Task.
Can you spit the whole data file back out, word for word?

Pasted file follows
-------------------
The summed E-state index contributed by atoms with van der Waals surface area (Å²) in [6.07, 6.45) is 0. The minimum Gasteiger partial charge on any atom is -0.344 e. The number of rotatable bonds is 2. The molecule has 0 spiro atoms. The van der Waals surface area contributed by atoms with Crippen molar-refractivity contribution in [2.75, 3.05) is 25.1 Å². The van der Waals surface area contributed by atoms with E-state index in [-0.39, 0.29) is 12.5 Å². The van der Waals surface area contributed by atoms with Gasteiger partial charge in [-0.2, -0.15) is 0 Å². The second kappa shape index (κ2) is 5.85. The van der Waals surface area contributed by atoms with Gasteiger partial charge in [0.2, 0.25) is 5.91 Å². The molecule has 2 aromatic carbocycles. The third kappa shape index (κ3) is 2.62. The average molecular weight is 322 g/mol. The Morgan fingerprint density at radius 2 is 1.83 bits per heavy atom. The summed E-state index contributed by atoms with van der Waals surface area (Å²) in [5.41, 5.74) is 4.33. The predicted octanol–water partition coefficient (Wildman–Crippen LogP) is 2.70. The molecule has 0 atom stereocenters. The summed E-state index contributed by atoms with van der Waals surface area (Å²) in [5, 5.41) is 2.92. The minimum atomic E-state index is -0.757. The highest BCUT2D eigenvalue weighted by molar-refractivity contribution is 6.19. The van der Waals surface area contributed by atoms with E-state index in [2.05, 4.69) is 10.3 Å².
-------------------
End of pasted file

The summed E-state index contributed by atoms with van der Waals surface area (Å²) in [6.07, 6.45) is 0. The minimum Gasteiger partial charge on any atom is -0.344 e. The number of rotatable bonds is 2. The molecule has 0 spiro atoms. The van der Waals surface area contributed by atoms with Crippen molar-refractivity contribution in [2.75, 3.05) is 25.1 Å². The van der Waals surface area contributed by atoms with E-state index in [-0.39, 0.29) is 12.5 Å². The van der Waals surface area contributed by atoms with Gasteiger partial charge in [-0.2, -0.15) is 0 Å². The second kappa shape index (κ2) is 5.85. The van der Waals surface area contributed by atoms with Gasteiger partial charge in [0.2, 0.25) is 5.91 Å². The molecule has 2 aromatic carbocycles. The third kappa shape index (κ3) is 2.62. The average molecular weight is 322 g/mol. The Morgan fingerprint density at radius 2 is 1.83 bits per heavy atom. The summed E-state index contributed by atoms with van der Waals surface area (Å²) in [5.41, 5.74) is 4.33. The predicted octanol–water partition coefficient (Wildman–Crippen LogP) is 2.70. The molecule has 0 atom stereocenters. The summed E-state index contributed by atoms with van der Waals surface area (Å²) in [5, 5.41) is 2.92. The minimum atomic E-state index is -0.757. The highest BCUT2D eigenvalue weighted by molar-refractivity contribution is 6.19. The van der Waals surface area contributed by atoms with E-state index in [2.05, 4.69) is 10.3 Å².